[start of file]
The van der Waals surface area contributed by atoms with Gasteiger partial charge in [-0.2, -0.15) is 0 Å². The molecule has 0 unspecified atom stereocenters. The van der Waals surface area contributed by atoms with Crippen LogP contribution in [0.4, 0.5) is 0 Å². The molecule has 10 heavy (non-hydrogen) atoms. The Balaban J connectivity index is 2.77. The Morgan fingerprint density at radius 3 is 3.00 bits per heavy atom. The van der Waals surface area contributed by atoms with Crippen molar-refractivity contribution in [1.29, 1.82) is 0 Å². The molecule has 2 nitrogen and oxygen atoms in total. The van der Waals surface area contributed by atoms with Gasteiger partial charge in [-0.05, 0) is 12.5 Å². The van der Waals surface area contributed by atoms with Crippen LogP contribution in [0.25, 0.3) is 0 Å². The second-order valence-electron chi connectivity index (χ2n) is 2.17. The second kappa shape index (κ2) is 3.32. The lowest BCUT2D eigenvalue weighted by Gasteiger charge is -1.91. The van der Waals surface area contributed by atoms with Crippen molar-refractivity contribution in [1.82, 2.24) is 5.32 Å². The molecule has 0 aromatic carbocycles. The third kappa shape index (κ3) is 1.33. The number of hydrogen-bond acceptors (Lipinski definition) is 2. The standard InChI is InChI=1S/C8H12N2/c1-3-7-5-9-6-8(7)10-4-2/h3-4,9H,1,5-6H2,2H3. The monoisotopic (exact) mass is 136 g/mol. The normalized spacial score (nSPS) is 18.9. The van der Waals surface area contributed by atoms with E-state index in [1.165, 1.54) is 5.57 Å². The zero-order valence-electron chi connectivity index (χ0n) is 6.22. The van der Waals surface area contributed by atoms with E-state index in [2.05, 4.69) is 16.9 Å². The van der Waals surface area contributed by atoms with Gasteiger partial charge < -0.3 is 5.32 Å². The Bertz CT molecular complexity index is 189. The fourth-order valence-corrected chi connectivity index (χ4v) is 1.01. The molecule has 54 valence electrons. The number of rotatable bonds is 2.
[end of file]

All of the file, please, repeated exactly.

The van der Waals surface area contributed by atoms with Gasteiger partial charge in [-0.2, -0.15) is 0 Å². The molecule has 0 unspecified atom stereocenters. The van der Waals surface area contributed by atoms with Crippen LogP contribution in [0.4, 0.5) is 0 Å². The molecule has 10 heavy (non-hydrogen) atoms. The Balaban J connectivity index is 2.77. The Morgan fingerprint density at radius 3 is 3.00 bits per heavy atom. The van der Waals surface area contributed by atoms with Crippen molar-refractivity contribution in [1.29, 1.82) is 0 Å². The molecule has 2 nitrogen and oxygen atoms in total. The van der Waals surface area contributed by atoms with Gasteiger partial charge in [-0.05, 0) is 12.5 Å². The van der Waals surface area contributed by atoms with Crippen LogP contribution in [0.25, 0.3) is 0 Å². The second-order valence-electron chi connectivity index (χ2n) is 2.17. The second kappa shape index (κ2) is 3.32. The lowest BCUT2D eigenvalue weighted by Gasteiger charge is -1.91. The van der Waals surface area contributed by atoms with Crippen molar-refractivity contribution in [1.82, 2.24) is 5.32 Å². The molecule has 0 aromatic carbocycles. The third kappa shape index (κ3) is 1.33. The number of hydrogen-bond acceptors (Lipinski definition) is 2. The standard InChI is InChI=1S/C8H12N2/c1-3-7-5-9-6-8(7)10-4-2/h3-4,9H,1,5-6H2,2H3. The monoisotopic (exact) mass is 136 g/mol. The normalized spacial score (nSPS) is 18.9. The van der Waals surface area contributed by atoms with E-state index in [1.165, 1.54) is 5.57 Å². The zero-order valence-electron chi connectivity index (χ0n) is 6.22. The van der Waals surface area contributed by atoms with E-state index in [2.05, 4.69) is 16.9 Å². The van der Waals surface area contributed by atoms with Gasteiger partial charge < -0.3 is 5.32 Å². The Bertz CT molecular complexity index is 189. The fourth-order valence-corrected chi connectivity index (χ4v) is 1.01. The molecule has 54 valence electrons. The number of rotatable bonds is 2.